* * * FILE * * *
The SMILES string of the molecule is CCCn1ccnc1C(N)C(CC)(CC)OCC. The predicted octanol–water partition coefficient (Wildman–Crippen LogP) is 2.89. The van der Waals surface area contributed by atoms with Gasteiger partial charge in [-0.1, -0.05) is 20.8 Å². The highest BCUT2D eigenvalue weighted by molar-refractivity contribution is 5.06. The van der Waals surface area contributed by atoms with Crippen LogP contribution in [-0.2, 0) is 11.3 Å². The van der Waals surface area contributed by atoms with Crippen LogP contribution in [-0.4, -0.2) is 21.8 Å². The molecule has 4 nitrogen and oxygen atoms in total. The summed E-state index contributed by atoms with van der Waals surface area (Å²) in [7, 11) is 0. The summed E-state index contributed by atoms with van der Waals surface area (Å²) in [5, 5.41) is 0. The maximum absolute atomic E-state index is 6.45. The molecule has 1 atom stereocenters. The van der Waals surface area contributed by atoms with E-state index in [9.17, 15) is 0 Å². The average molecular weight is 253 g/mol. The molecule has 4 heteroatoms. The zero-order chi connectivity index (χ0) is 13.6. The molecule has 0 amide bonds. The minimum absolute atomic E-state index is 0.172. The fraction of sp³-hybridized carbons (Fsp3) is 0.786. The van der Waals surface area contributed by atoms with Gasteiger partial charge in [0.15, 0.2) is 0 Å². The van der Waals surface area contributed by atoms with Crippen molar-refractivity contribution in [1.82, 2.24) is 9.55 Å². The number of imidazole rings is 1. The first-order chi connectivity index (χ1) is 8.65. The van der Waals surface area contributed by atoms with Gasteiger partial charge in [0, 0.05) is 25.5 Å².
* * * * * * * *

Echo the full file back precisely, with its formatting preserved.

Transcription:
The SMILES string of the molecule is CCCn1ccnc1C(N)C(CC)(CC)OCC. The predicted octanol–water partition coefficient (Wildman–Crippen LogP) is 2.89. The van der Waals surface area contributed by atoms with Gasteiger partial charge in [-0.1, -0.05) is 20.8 Å². The highest BCUT2D eigenvalue weighted by molar-refractivity contribution is 5.06. The van der Waals surface area contributed by atoms with Crippen LogP contribution in [-0.2, 0) is 11.3 Å². The van der Waals surface area contributed by atoms with Crippen LogP contribution in [-0.4, -0.2) is 21.8 Å². The molecule has 4 nitrogen and oxygen atoms in total. The summed E-state index contributed by atoms with van der Waals surface area (Å²) in [7, 11) is 0. The summed E-state index contributed by atoms with van der Waals surface area (Å²) in [5, 5.41) is 0. The maximum absolute atomic E-state index is 6.45. The molecule has 1 atom stereocenters. The van der Waals surface area contributed by atoms with E-state index in [9.17, 15) is 0 Å². The average molecular weight is 253 g/mol. The molecule has 4 heteroatoms. The zero-order chi connectivity index (χ0) is 13.6. The molecule has 0 amide bonds. The minimum absolute atomic E-state index is 0.172. The fraction of sp³-hybridized carbons (Fsp3) is 0.786. The van der Waals surface area contributed by atoms with Gasteiger partial charge in [0.15, 0.2) is 0 Å². The van der Waals surface area contributed by atoms with Crippen molar-refractivity contribution in [1.82, 2.24) is 9.55 Å². The number of imidazole rings is 1. The first-order chi connectivity index (χ1) is 8.65. The van der Waals surface area contributed by atoms with Gasteiger partial charge in [0, 0.05) is 25.5 Å².